The busy day proved to be quite fruitful. Mrs. Anderson and Mrs. Barnes felt that the event not only helped the students, but it also really energized them, as teachers. One student shared that the work with podcasting “is changing [his] perspective about reading and writing to a more positive one as ELA has always been a struggle for [him].” 

This story was written and coordinated by MLTI Ambassador Rob Dominick as part of the Maine Schools Sharing the Success Campaign. To learn more, or to submit a story or an idea for a story, email rachel.paling@maine.gov. 

Maine Learning Technology Initiative (MLTI) Showcased on National Stage

Maine Department of Education (DOE) Director of Innovative Teaching and Learning Beth Lambert, was invited to present at the 2021 National Edtech & Innovation Conference and Expo in Las Vegas, NV, this fall. The presentation showcased Maine’s MLTI (Maine Learning Through Technology Initiative) and its recent evolution from the nation’s first statewide 1:1 technology initiative in 2002 to its current iteration, MLTI 2.0.

The presentation featured Maine’s success in sustaining the 1:1 technology initiative for the past 20 years and the process for re-imagining the program to continue to be relevant in 2021, which included the creation of an advisory board of current Maine educators and stakeholders.

Participants got the chance to learn the details of how the newly designed program emphasizes individualized and local level support through the MLTI Ambassador program, which provides a technology integration coach in each school; providing a state infrastructure specialist to work with districts to update infrastructure for learning needs in 2021 and beyond; and, creating local, regional, and statewide professional learning communities, all while still providing 1:1 laptops for students.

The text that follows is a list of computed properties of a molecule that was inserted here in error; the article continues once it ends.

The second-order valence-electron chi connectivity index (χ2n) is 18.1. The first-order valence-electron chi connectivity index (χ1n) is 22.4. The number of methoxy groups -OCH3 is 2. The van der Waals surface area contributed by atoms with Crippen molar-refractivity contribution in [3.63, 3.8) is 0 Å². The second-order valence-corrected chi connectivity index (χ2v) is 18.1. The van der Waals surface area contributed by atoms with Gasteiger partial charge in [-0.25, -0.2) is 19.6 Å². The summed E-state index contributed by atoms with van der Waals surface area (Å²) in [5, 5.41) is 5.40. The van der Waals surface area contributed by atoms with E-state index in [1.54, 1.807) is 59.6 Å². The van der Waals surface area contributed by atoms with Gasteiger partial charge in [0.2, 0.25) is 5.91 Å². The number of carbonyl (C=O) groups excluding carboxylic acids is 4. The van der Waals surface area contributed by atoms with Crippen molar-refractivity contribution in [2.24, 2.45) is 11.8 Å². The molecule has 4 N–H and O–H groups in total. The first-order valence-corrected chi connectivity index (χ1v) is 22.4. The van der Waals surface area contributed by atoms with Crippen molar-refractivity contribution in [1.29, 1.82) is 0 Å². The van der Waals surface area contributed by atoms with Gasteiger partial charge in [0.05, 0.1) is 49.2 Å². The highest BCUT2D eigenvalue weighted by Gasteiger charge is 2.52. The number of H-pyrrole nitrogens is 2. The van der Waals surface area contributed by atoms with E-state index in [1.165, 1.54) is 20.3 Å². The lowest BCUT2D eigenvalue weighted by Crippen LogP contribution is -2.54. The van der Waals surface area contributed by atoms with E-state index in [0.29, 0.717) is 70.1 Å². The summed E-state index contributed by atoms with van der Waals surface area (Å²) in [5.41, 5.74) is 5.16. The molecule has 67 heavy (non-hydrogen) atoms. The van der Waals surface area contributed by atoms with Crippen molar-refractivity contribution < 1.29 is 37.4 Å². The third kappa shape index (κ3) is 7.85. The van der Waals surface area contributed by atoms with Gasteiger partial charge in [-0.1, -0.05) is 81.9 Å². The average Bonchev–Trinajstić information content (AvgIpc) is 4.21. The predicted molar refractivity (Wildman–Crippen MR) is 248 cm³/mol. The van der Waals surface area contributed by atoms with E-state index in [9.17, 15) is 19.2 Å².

Maine is incredibly proud of the work that has gone into sustaining and expanding the MLTI program, both within the Department and through the critical input we have received and partnerships we have made with educators, students, and stakeholders that have been working with us to make this program the very best it can be. Thank you!

To learn more about MLTI 2.0 visit the Maine Department of Education website or contact Brandi Cota MLTI Project Manager Brandi.M.Cota@Maine.Gov

Video Article: Teaching World History Through Gaming

In celebration of National Game Design Month, check out this video article that MLTI Ambassador Erik Wade created about how Piscataquis Community Secondary School Social Studies Teacher Ryan Botting and how he used the game civilization to revolutionize the teaching of his history class.

National Game Design Month started in 2010 to celebrate game designers and draw new people into game design.  For the past 11 years, people have celebrated National Game Design Month by creating digital and physical games and using games in unique ways.  It is a group of like-minded people who are “joined by a love of games and a desire to share their creativity with others.”